Blog Post

The nonsense of 'knowledge management'

Posted to Gurteen Knowledge-Log by David Gurteen on 20 October 2002



The nonsense of 'knowledge management'
WeblogGurteen Knowledge Log
Posted DateSunday 20 October 2002 10:27 GDT
Posted ByDavid Gurteen
CategoriesKnowledge Management
PeopleSébastien Paquet , Tom D. Wilson 
CountryUnited Kingdom

Thanks to Sébastien Paquet's weblog for pointing me to this kick-ass article as he calls it on KM by Professor Tom Wilson of the University of Sheffield. Its conclusion is that KM is a fad:
"The inescapable conclusion of this analysis of the 'knowledge management' idea is that it is, in large part, a management fad, promulgated mainly by certain consultancy companies, and the probability is that it will fade away like previous fads."
I would agree with Tom Wilson that most of what is called KM today is a re-labelling of other material - principally Information Management by software vendors and management consultancies.

But personally I believe that KM is anything but a fad. It is not going to go away and over time will evolve and mature into a fundamentally new and effective inter-personal discipline. Note: I do not say management discipline .

To me KM is about how we as individuals perceive the world, think and behave! But then if that is the case it needs a new label


Examines critically the origins and basis of 'knowledge management', its components and its development as a field of consultancy practice. Problems in the distinction between 'knowledge' and 'information' are explored, as well as Polanyi's concept of 'tacit knowing'. The concept is examined in the journal literature, the Web sites of consultancy companies, and in the presentation of business schools. The conclusion is reached that 'knowledge management' is an umbrella term for a variety of organizational activities, none of which are concerned with the management of knowledge. Those activities that are not concerned with the management of information are concerned with the management of work practices, in the expectation that changes in such areas as communication practice will enable information sharing.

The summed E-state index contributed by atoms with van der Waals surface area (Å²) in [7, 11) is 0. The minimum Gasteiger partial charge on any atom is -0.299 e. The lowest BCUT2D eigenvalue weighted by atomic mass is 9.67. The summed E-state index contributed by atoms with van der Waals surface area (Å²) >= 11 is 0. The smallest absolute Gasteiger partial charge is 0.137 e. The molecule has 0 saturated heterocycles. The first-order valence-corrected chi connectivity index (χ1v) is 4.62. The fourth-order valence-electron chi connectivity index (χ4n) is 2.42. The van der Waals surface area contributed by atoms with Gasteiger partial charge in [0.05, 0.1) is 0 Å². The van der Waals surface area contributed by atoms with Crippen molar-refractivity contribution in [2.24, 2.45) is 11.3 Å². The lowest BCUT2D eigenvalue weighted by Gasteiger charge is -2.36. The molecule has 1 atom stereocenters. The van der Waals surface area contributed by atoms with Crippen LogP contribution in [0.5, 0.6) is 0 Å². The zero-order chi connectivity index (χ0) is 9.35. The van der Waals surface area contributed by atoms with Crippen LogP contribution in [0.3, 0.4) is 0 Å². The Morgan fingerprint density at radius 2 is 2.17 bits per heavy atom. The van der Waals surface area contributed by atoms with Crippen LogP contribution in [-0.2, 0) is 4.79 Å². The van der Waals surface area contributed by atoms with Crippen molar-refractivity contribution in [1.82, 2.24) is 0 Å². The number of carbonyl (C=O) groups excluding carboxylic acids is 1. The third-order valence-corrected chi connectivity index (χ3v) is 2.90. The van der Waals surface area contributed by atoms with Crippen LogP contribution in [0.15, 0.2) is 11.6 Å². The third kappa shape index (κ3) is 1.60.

I keep going back to this article ... there are some fundamental clarifications of what certain aspects of KM are or are not about. I've just been reading the section on tacit knowledge and Tom's distinction between tacit knowledge and implicit knowledge. To my way of thinking what he has to say is spot on!

This important distinction reminds me of something that those of you who know me know that I am always rattling on about - "until we can all agree a definition of knowledge and distinguish it from information then how the hell are we ever going to be able to manage it!

How many times have you heard a speaker at a KM conference start his or her talk with the words "I'm not going to try to define knowledge as I know we would never agree!" My response "Humbug - until we do we don't stand a cat-in-hell's chance of talking any sense!"

If you are interested in Knowledge Management, the Knowledge Café or the role of conversation in organizational life then you my be interested in this online book I am writing on Conversational Leadership
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